Famous for its pristine beaches, temperate climate, and world-class scuba diving, the Pacific Island paradise known as Fiji attracts well over 600,000 visitors a year, and while soaking up the sun and surf are the most popular pastimes visitors undertake, eating and drinking in Fiji â€” especially if you do it like a local â€” are true cultural highlights.
At first glance, the food is deceptively simple: rice, sweet potatoes, coconut, fish, taro, and cassava are all used readily and regularly, but because open fire and underground cooking methods are employed, these ingredients take on other-worldly flavors and textures. The influence of India on Fijian culture also ensures delicious curries and fragrant spices abound. For the traveler eager to experience Fiji via the mouth and stomach, here is a tiny tour through some of Fijiâ€™s famous cuisine.
Kokodo is a popular dish that varies depending on the chef or home cook who prepares it, but the basic elements are the same. Similar to South American ceviche, kokodo is made from raw fish, with Mahi-mahi being by far the most common. Itâ€™s topped with a dressing made from coconut milk, spicy chilies, lemon or lime juice, salt, and onions called â€œMiti.â€ Refreshing, nourishing, and delicious, it makes a great lunch or appetizer on a warm, sunny day.
Lovo refers to a style of cooking that has retained its popularity throughout the Pacific, and if you take a trip to Fiji, itâ€™s well worth your time to try and secure some â€” including the experience that leads up to eating. Lovo makes use of an underground oven that is really just a shallow hole dug into the earth filled with wood and kindling, which are used to start a fire. Once the fire is underway, lava stones about the size of a manâ€™s fist â€” used because they wonâ€™t explode from the heat â€” are stacked on top of it until the wood has burned away and the stones glow red. At this point, a lattice of banana palm trunk is made and placed over the hot rocks.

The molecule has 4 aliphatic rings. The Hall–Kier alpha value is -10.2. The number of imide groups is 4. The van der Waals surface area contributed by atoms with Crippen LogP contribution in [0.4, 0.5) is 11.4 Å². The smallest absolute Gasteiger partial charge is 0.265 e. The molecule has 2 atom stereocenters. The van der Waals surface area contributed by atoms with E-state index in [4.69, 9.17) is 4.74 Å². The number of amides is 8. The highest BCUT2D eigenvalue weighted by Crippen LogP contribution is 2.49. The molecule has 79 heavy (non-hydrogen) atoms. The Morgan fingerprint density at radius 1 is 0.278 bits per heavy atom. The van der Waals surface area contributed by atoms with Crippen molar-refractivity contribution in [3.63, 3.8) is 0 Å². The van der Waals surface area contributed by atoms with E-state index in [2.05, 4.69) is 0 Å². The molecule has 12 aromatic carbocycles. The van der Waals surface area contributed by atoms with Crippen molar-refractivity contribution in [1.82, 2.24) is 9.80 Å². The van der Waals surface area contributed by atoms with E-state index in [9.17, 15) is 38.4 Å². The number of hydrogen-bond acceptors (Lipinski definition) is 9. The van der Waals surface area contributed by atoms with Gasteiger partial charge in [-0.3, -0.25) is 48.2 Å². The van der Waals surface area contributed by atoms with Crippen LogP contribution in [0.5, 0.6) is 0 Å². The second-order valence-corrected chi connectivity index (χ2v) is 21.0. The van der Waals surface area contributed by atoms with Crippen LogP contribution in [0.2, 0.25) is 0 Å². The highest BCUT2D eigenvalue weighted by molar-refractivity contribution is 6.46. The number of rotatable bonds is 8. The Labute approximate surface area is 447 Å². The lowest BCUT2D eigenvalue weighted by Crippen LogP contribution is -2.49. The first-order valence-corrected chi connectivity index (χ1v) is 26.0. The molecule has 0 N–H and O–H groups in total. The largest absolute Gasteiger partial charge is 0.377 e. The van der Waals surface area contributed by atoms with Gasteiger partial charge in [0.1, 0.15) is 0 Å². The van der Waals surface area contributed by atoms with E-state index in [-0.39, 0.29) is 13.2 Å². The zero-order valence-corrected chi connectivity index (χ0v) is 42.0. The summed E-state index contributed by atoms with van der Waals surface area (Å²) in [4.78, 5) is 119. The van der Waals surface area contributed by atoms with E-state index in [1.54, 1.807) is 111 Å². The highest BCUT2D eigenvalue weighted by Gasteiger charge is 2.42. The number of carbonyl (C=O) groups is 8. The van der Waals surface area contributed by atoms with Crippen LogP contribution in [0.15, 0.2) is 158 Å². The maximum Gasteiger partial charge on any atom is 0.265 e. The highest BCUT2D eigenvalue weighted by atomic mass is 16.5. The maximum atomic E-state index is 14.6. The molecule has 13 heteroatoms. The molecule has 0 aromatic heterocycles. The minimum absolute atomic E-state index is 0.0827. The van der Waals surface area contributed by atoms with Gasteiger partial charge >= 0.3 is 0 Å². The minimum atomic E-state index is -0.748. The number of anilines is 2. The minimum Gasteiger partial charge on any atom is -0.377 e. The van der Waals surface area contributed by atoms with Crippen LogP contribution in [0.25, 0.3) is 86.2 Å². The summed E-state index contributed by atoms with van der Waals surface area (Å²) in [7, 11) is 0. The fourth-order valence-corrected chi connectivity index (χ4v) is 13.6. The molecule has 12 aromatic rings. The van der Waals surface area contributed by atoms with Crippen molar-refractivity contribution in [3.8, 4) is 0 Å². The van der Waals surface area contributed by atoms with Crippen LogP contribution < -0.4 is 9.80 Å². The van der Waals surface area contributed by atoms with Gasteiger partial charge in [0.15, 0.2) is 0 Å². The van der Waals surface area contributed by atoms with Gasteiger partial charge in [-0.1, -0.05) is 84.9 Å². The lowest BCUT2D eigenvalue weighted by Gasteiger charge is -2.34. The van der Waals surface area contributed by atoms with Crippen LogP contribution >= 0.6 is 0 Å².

Then, vegetables, meat, and seafood wrapped in banana or taro leaves are placed on the lattice. More banana leaves are placed on top of the food to create a lid, and then, the whole thing is covered in sand and left to cook. Once uncovered, the food is hot, tender, and full of flavor.
The unopened flower of a cane shoot thatâ€™s closely related to sugar cane, duruka is also known as Fijian asparagus, and it comes in two varieties: red and green. Most likely brought by settlers from Papua New Guinea in the late 19th century, the vegetable has been completely embraced by native Fijians, whether itâ€™s cooked in lolo (coconut cream) or added to curries.
A type of seaweed popularly known as â€œsea grapes,â€ nama is harvested in shallow ocean waters near coral reefs. Small, green pods that look like tiny beads, sea grapes pop when you bite into them with a taste that is salty, vibrant, and fresh. Traditionally served as a fresh vegetable or salad, nama is also mixed with kora â€” a fermented coconut paste, fresh coconut, chilies, salt, and lemon juice to make a thick condiment.
This root vegetable has been a staple of Fijian cuisine for hundreds of years. Itâ€™s so important and appreciated, in fact, that itâ€™s celebrated on Taro Day â€” a holiday that takes place on the first full moon each May. Dense and potato-like, this slightly purple vegetable can be mashed, boiled, fried, or steamed â€” the latter preparation is a favorite among Fijians.
Taro leaves are also eaten, and they can be enjoyed as fritters or boiled in lolo, which makes them taste something like creamed spinach. If you get to enjoy a meal in a Fijian home, youâ€™ll almost certainly be served taro.
Kava is considered the national drink of Fiji, and for those who didnâ€™t grow up on the island, it can take a little getting used to. Kava comes from an indigenous plant called the yaqona. Only the root is used, and it is pounded into a fine powder and mixed with water. It resembles muddy water and has a slightly bitter taste. So, why do Fijians drink it? Kava has a relaxing and sedating effect on those who drink it.
Explore the world of Fiji through your palette. From taro and lovo to kava and kokodo, the experience is unlike anything else in the world.